Digg And Online Fiction

You’ve probably heard of the Digg effect. You post something in your blog and somebody likes it. They digg it. Other people like it, and they digg it too. Somewhere along the line enough people digg it for a chain reaction to occur, and then hundreds, and later thousands visit your page through Digg. Great success.doomsdaycloud

Apart from the lift in recognition your blog gets from the Digg effect you’ll also be on the receiving end of some less than attractive repercussions. Your blog/blook may be threatened. You may be hacked. Your server may crash (a lot of this depends on the way WordPress is built, so I’ll not go into the technicalities). But still many on the Internet regard the frontpage Digg as the holy grail. My question is this: how many pieces of online fiction get dugg?

The answer (no surprise): almost none.

So what gets Dugg?

I’m going to take a look at today’s frontpage (10th August, 2007) and categorize the top 30 stories that make it. These stories are selected by an algorithm that Digg changes from time to time – to keep things simple let’s just say it has something to do with the number of diggs (votes) in a period of time – and then we’ll see what this tells us about the Digg crowd in general.
In pie chart form:
Predominantly technology, odd funny bits, and a dash of politics, right? No online fiction. So what exactly do these results have in common?

1. Relevancy. These links are usually on a broad enough topic, concerning a huge spectra of Internet surfers. There’s an article there today about Dell laptop shipping delays, and it ranks in at no.22, with 276 diggs. It obviously has this quality – why else would anyone want to read about laptop delays unless it affects their lives in some way?

2. Wow Factor. Or broad appeal. It is interesting to note that anything anti-Apple gets kicked off fairly quickly – which goes to show what kind of people hang around Digg. But generally stuff that blows your socks off makes it to the front page. Stuff that has high impact and quick absorption works the best.

3. Pictures. Lots of them. Big shiny ones. This applies particularly for the ‘small odd links’ that you find on Digg – the topic interesting enough to warrant attention, even if it is rather obscure. The best example of this is a wildly dugged link called The Strangest Things In Space. Space is obscure – not everyone’s interested in pictures of stars and distant nebulae, but in this case the pictures make up for it, and boosts the link’s appeal.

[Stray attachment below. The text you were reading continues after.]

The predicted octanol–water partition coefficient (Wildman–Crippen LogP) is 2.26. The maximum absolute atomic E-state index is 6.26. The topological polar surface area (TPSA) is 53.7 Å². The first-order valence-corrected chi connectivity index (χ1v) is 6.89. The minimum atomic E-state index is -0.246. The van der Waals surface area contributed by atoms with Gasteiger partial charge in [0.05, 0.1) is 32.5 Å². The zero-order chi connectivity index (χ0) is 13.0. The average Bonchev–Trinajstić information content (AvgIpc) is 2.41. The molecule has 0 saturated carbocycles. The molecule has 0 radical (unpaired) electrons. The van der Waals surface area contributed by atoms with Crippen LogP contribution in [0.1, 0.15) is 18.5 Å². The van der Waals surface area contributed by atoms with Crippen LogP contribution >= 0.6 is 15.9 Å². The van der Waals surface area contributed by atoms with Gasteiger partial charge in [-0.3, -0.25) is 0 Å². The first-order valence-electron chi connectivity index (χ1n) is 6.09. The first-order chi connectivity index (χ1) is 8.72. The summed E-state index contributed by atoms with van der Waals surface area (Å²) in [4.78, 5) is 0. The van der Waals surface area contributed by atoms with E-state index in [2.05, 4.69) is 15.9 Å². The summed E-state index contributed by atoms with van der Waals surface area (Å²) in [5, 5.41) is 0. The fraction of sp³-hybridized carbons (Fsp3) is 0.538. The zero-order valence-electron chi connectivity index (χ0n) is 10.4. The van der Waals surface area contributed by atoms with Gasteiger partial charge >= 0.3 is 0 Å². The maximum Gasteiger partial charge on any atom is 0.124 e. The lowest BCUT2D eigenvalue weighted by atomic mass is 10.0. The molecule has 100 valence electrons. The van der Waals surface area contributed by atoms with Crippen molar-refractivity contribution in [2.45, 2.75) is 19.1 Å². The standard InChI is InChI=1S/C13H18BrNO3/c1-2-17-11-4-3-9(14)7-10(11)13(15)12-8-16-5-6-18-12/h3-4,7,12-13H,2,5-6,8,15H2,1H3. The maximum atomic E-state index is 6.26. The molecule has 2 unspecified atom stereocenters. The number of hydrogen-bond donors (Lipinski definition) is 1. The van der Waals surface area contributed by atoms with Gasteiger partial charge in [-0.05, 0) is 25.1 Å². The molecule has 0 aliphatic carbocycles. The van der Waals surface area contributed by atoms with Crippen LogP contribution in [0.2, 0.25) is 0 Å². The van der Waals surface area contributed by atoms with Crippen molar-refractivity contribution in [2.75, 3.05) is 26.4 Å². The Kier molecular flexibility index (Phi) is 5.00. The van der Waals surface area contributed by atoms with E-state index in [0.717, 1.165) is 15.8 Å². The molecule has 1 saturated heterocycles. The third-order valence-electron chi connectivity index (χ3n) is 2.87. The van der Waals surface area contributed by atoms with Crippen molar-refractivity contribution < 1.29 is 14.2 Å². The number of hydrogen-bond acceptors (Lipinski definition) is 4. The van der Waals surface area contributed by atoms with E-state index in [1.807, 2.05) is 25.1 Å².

And Online Fiction? Blooks?

As you can see none of the above criteria apply for us. James from JPS/fact wonders:

So, for a fictional blog to replicate this success it needs either to be linked to thousands of other blogs, which it isn’t going to be, really, unless the story on the blog is so bleeding edge it is daily updated with relevant information that will lead it into search engines, or enough people tell their friends about it that they want to see what all the fuss is about (by, say, Digg or Stumbleupon). Now, I’ve never seen fiction get Dugg (?), and it’s odd: why wouldn’t you want to recommend something you like?

And it is odd, isn’t it?

The thing about fiction is that it is relevant, but only after the first few chapters. Relevancy here simply isn’t obvious, especially in long form, episodic works. I can expect The Fake Steve Jobs diary to receive Digg-like traffic, but only because his posts are funny and standalone. The rest of us rant only after we’ve finished the book (or blook) in its entirety.

And pictures! Pictures are idiot-proof content, but they do not make up the meat of a blook post. The wow factor in blooks goes without being said – when have you last shared online fiction with a friend, and then watch them laugh or go “Wow!”?

The last time – for me – was this One Sentence Story.

I’ll admit that there are many other factors that ensure online fiction rarely makes it onto the Digg frontpage – the biggest of which being the crowd Digg.com attracts (young Apple fanatics). But the Digg crowd is a good analogy for the rest of the Internet – what is popular there would probably be popular to the rest of the blogosphere.

And it all boils down to this: Digg-like traffic is something us fiction writers can dream about. A thousand hits per hour. Bragging rights. Prestige. There’s even a whole genre of blogs out there teaching people how to get on to the Digg frontpage. But there are hard facts to face up to in this race, and one of them is this:

Is my content high impact, quick absorption?

Now there’s a question we have to answer.

Note: The image of the Little Man and The Cloud (titled God, by the way) is the work of Jeff Siegel. Buy his art here.

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Category: Writing Web Fiction